The guardian of earthly measures

lowers us, by ropes, so we can see you,

my mother, as a young woman again.

Dressed in cashmere and khaki,

you walk with your friends along

shadowy, moon-dappled streets

until you arrive at the gymnasium

where you watch your new boyfriend,

my father, play basketball against

his cross-town rivals. You have been in love

before and have feelings which linger,

like out-of-town guests, for a boy

back East, but sitting here, you realize

you do not want him the same way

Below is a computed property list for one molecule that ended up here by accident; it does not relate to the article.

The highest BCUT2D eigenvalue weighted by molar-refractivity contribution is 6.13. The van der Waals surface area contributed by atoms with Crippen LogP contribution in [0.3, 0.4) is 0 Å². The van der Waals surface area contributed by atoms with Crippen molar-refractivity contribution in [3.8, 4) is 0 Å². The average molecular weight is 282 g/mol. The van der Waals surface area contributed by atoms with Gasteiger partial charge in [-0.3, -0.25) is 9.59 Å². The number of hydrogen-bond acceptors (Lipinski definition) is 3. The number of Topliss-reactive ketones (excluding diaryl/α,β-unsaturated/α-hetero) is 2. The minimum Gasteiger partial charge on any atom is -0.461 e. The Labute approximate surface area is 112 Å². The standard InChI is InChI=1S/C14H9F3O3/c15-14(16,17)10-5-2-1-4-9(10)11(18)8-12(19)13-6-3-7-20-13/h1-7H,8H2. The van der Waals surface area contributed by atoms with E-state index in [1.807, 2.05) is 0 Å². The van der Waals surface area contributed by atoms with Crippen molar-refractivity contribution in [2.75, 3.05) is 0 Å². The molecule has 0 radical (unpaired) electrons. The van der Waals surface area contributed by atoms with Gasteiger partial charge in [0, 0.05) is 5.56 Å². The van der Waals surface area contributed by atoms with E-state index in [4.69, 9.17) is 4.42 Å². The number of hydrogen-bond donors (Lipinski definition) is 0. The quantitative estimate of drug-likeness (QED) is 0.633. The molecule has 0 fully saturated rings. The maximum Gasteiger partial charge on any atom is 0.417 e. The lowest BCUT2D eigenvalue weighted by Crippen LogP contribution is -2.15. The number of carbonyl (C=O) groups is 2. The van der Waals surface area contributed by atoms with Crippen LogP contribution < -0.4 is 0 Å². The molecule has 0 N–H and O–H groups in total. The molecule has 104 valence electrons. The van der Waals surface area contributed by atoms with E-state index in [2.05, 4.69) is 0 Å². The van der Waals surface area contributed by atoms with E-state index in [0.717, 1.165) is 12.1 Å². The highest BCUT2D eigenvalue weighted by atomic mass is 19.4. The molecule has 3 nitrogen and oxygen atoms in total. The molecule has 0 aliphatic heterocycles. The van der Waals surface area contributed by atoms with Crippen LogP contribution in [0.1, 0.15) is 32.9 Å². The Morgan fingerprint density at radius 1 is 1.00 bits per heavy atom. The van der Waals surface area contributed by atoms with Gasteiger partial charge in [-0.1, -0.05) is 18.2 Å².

you want this man - this shy, witty man

who is uneasy with women. Already

you sense you will marry him,

that you will have a house together

and a family, but as you sit here,

hands tucked nervously under your thighs,

and watch him dribble up the lane

and shoot, you can think of nothing

other than your love for him, its force

and depth, how you will be washed

in its thick, aqueous light until you lie

side by side looking up at stars

and naming each one.

(c) Copyright 2000. The Christian Science Publishing Society

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